“Connecting Shores”: Exhibit on Soviet Emigration Highlights Shared Russian-American Cultural Legacy

Nina Alovert (left) answers journalists' questions.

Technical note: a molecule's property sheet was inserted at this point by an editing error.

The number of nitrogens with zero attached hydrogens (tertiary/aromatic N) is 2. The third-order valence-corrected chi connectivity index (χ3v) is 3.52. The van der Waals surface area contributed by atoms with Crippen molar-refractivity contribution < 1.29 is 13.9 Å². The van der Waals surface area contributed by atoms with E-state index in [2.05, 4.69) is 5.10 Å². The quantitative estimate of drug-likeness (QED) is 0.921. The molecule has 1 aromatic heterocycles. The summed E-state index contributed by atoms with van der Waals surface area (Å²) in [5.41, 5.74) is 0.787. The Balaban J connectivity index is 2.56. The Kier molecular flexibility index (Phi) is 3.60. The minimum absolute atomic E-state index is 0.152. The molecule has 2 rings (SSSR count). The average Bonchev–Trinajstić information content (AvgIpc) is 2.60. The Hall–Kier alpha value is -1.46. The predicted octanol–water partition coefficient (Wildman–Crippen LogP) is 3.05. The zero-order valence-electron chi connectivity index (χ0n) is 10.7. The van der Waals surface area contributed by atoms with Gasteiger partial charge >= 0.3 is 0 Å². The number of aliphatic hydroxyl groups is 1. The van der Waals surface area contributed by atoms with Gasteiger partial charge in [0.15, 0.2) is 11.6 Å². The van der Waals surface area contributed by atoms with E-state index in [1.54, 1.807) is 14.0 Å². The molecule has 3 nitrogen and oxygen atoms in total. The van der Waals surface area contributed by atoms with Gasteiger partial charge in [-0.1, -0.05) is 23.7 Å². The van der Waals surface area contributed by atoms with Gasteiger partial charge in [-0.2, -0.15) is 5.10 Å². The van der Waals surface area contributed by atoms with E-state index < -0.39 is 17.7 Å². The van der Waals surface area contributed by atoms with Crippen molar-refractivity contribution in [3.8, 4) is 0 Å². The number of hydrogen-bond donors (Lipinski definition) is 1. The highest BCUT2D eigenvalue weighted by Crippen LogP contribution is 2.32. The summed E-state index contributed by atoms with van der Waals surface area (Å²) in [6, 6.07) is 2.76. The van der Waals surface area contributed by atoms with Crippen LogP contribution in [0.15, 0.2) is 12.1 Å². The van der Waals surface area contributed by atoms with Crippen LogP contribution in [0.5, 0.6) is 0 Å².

On May 2, the U.S. Consulate General and Primorskiy Kray Arseniev Museum opened the exhibit “Connecting Shores: Cultural Mission of the Third Wave of Russian Emigration.” The event highlighted the contributions of the so-called “third wave of Russian emigration” – a process which started in the 1960s and ended with the beginning of perestroika – to Russian, American, and international culture. The exhibit consisted of two main parts. One room exhibited 45 photos of famous Soviet emigrants taken by world-renowned Russian-American photographer Nina Alovert. The second room showcased various periodicals published by Soviet dissidents in the United States from this time period. As Ms. Alovert, who arrived to Vladivostok from New York, stated in her opening remarks, many of her fellow countrymen left Soviet Union because they were unable to freely exercise their talents; America presented them with this freedom, and some immigrants indeed were able to greatly enrich world culture. Museum visitors had a chance to see unique photos of such stars as ballet dancer Michael Baryshnikov, poet Joseph Brodsky, writer Sergey Dovlatov, sculptor Ernest Neizvetsnyy, artist Mikhail Shemyakin, and many others. Newspapers and magazines from the museum archives portrayed everyday realities of immigrant life and their endeavors to preserve Russian culture. In his preface to the exhibit catalogue, Vladivostok Consul General Michael Keays summarized the importance of the event by stating the exhibit reminds us “there is more that unites than divides Americans and Russians,” that the “rich cultural legacy of the third wave of Russian emigration is our joint heritage.” The exhibit was the cornerstone of additional, robust public diplomacy activities. Nina Alovert conducted separate 1.5 hour Q&A sessions at the museum and at a local book store. Each event was followed by prolonged autograph session: fans of the Russian emigrant writer Sergey Dovlatov stood in line to get Nina Alovert’s signature on her photo book (the publication of this book celebrating Dovlatov’s 75 anniversary was a previous high-profile PD project carried out by the Consulate and the local journalism community in September 2016). All events were widely covered in local and national media. Ms. Alovert conducted two in-studio TV interviews, two paper interviews, and participated in an hour-long live radio talk-show.